- David Vyborny (1975-) – Drafted 33rd-overall by Columbus in the 1993 NHL Entry Draft, this right wing played all his seven NHL seasons with the Jackets. By the time he left for the Czech Extraliga, he’d notched 317 points.
- Ben Eager (1984-) – Although picked 23rd-overall in the 2002 NHL Entry Draft by Phoenix, this left wing never suited up for the Coyotes. Instead, he spent most of his nine-year career in Chicago, where he was a member of the 2010 Stanley Cup team.
It took a shootout, but the Senators won last night’s edition of the Battle of Ontario 3-2 in the DtFR Game of the Day.
Only one tally was struck in the first period, and it belonged to the victorious visitors. Bobby Ryan (Marc Methot and Chris Neil) is the guilty party with his slap shot with 5:58 remaining in the frame.
Similarly, there was only one goal in the second period, but this one counted for the Leafs. Tyler Bozak (James van Riemsdyk and Second Star of the Game Nazem Kadri) takes credit with his power play snapper at the 7:31 mark of the frame.
Seven minutes into the third period, Matt Martin (Jake Gardiner and Kadri) scored to give the Maple Leafs a 2-1 lead, a lead they almost turned into a victory. Instead, Third Star Mike Hoffman (Erik Karlsson and Dion Phaneuf) buried his power play slap shot with 1:11 remaining in regulation to force three-on-three overtime.
Since neither club could find a winner in those five minutes, we were treated to a shootout. As the home team, Toronto elected to go first.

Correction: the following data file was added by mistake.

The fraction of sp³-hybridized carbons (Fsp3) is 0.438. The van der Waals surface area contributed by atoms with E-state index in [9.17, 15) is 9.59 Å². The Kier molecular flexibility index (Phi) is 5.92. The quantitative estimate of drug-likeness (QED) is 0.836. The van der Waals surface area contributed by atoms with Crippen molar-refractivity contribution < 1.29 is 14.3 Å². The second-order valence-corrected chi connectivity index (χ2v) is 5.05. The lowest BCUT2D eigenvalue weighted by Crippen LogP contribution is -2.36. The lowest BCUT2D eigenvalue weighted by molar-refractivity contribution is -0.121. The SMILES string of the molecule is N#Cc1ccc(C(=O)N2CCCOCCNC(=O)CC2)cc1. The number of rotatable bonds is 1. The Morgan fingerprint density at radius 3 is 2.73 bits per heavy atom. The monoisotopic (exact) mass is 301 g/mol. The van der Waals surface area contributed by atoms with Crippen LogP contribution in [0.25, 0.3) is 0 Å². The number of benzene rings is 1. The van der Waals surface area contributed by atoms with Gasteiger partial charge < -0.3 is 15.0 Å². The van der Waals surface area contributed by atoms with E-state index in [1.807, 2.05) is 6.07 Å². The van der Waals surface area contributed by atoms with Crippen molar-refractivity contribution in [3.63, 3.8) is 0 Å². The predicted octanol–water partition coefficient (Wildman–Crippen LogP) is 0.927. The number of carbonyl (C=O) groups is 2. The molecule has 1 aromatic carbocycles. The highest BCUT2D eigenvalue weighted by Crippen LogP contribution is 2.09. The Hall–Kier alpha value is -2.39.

- If anything is alluding rookie Auston Matthews, it’s the shootout. His shot was saved by Mike Condon, lowering his shootout shot percentage to 16.7%.
- Ryan pounced on that opportunity for the Senators, burying his shot for a 1-0 lead.
- Mitch Marner answered the call for Toronto to level 1-1.
- Kyle Turris was next up for the Sens, but his shot was saved by Frederik Andersen.
- Next up for the Leafs was van Riemsdyk, but it seemed as if it simply wasn’t his night in the shootout as he blatantly missed the net.
- With an opportunity to clinch the bonus point, Karlsson attack Andersen’s net, but the goalie was up to the pressure and made the save.
- Bozak ended up being the final Leaf to take his turn, but his shot met the same fate as Matthews’: saved by Condon.
- First Star Tom Pyatt provided the winner. Making it more impressive, it was the first shootout goal of his NHL career in three attempts.
Condon earns the victory after saving 31-of-33 shots faced (93.9%), leaving the shootout loss to Andersen, saving 25-of-27 (92.6%).
Ottawa‘s victory is the second-straight in the DtFR Game of the Day series, which now stands in favor of the hosts by only four points with a 52-34-15 record.